Harry Miller Lydenberg (1874-1960) was an American librarian, scholar, and the third director of the New York Public Library, from 1934 to 1941. His work for the library spanned nearly forty years. The collection dates from 1892 to 1961 and contains correspondence, writings, photographs, and other materials that document Lydenberg's career and personal interests.
Biographical/historical: Harry Miller Lydenberg, NYPL Director, bibliographer and author was born on November 18, 1876 in Dayton, Ohio, the eldest son of Wesley Braxton Lydenberg and Marianna Miller. After graduating from Harvard University in 1896 with an A. B., Lydenberg moved to New York City. He began his career as a cataloguer for the New York Public Library. Lydenberg's next appointment was to be the first to manage the Manuscript Division for three years. This was followed by appointments as assistant to the Director 1899-1908; Chief Reference Librarian 1909-1927; Assistant Director 1928-1934 and Director 1934-1941.
In the Fall of 1923 Lydenberg, then Chief Reference Librarian, undertook a trip to Eastern Europe and the Soviet Union in order to re-establish contacts for the acquisition of library materials that had been cut during World War I and the Russian Revolution. During the trip Lydenberg traveled to Canada; London; Paris; Brussels; Amsterdam; Berlin and Leipzig, Germany; Riga, Latvia; Moscow, Petrograd, and Kiev, Soviet Union; Lwow, Warsaw, and Krakow, Poland; Belgrade; Prague; Leipzig; Paris; London; Edinburgh; and Liverpool. While in the Soviet Union, Lydenberg was accompanied by Avrahm Yarmolinsky, Chief of the Library's Slavonic Division, and his wife.
After Lydenberg retired from the NYPL, he organized and was Director of the Bibliotheca Benjamin Franklin in Mexico City under the sponsorship of the co-ordinator of the Inter-American Affairs and the American Library Association 1941-1943. In 1943, he became Director of the American Library Association's Board on International Relations in Washington and in 1946, a member of the Library of Congress Purchasing Mission to Germany. Lydenberg's other professional activities include being President of the American Library Association, the Bibliographical Society of America and the New York Library Club. Lydenberg published over 200 works, among them the History of the New York Public Library, 1923; John Shaw Billings. 1924; The Care and Repair of Books, 1931; and Crossing the Line, 1957.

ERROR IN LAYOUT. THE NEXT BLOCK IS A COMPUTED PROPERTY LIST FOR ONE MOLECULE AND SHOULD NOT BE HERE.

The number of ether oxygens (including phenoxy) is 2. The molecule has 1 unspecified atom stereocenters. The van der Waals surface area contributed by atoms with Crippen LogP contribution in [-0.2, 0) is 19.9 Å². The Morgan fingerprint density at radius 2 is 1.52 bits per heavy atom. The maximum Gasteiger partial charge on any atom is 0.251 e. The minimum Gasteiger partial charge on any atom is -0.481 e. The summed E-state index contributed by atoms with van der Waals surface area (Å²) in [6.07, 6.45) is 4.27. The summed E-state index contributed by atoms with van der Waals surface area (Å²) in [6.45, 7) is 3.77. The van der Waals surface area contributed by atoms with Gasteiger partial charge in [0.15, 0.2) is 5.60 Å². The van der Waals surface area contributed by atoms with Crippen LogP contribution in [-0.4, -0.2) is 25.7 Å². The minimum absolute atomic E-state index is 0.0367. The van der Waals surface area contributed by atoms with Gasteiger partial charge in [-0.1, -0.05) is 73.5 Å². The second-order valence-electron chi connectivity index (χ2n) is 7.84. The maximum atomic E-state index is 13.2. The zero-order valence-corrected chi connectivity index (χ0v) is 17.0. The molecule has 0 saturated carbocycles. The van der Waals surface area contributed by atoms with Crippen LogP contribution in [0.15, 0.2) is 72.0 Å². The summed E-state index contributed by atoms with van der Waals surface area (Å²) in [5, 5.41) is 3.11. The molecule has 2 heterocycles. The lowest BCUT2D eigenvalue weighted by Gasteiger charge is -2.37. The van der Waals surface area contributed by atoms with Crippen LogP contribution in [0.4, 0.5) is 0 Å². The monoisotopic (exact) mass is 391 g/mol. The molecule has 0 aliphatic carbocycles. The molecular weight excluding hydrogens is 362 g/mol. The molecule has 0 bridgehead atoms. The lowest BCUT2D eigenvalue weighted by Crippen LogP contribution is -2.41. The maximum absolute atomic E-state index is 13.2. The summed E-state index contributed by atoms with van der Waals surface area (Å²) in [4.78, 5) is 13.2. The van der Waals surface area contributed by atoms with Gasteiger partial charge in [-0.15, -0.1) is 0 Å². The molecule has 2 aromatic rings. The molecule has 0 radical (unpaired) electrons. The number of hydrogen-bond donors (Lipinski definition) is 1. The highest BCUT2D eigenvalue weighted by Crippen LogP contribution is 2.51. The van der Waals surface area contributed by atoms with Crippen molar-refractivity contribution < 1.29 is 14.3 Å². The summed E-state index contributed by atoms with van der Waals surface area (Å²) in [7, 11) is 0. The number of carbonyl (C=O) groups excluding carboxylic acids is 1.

Lydenberg married Madeliene Day in 1912, and there were two children John and Mary. Lydenberg died April 17, 1960 in Westerville, Ohio and was survived by his family.
Content: The Harry Miller Lydenberg papers date from 1892 to 1961 and document his interest in library-related matters, particularly after he retired from the New York Public Library.
General Correspondence, arranged alphabetically, primarily consists of incoming letters. Subjects include his service as director of Bibliotheca Benjamin Franklin in New Mexico; conservation treatment of library materials; and other business and personal matters. Subject Correspondence, arranged alphabetically, overlaps the same areas as the general correspondence, particularly on the effect of World War II on libraries. Prominent correspondents include Edwin Hatfield Anderson, Paul A. Bennett, Willa Cather, Verner W. Clapp, Wilberforce Eames, Charlton C. Jernigan, Helmut Kuhn, Lewis Cass Ledyard, Frederick C. Melcher, Keyes Metcalf and Charles E. Rush. Organizations documented in the correspondence include the American Antiquarian Society; the American Book Center for Devastated Libraries, Inc.; American Council for Learned Societies; the American Library Association (ALA); American Philosophical Society; and Bibliotheca Benjamin Franklin. The New York Public Library correspondence is after Lydenberg's tenure as director. His correspondents are John Archer, Ralph Beals, Karl Brown, Edward G. Freehafer and Karl Kup. Writings and Speeches contain typescripts, correspondence, notes, and printed material relating to Lydenberg's writings. Personal assorted papers regard personal subject interests, including family and genealogical history. Photographs are of Lydenberg; his relatives and ancestors; and friends and libraries, primarily after World War II. There is an album of Lydenberg and associates visiting Europe, Russia, and the Balkans on a library mission between 1923 and 1924. Letters written to Lydenberg's wife, Madeliene Day Lydenberg, are also included.
Additional materials were processed and integrated into the collection in 1987, 1989, and 2015. Materials consist of correspondence; writings; certificates and awards; and a small amount of material relating to Lydenberg's work as the director of the ALA Office of International Relations.
Ownership: 1941 Lydenberg, Harry M.; Lydenberg family; Deoch Fulton; Mrs. William Davis Gift 9 cartons and 16 boxes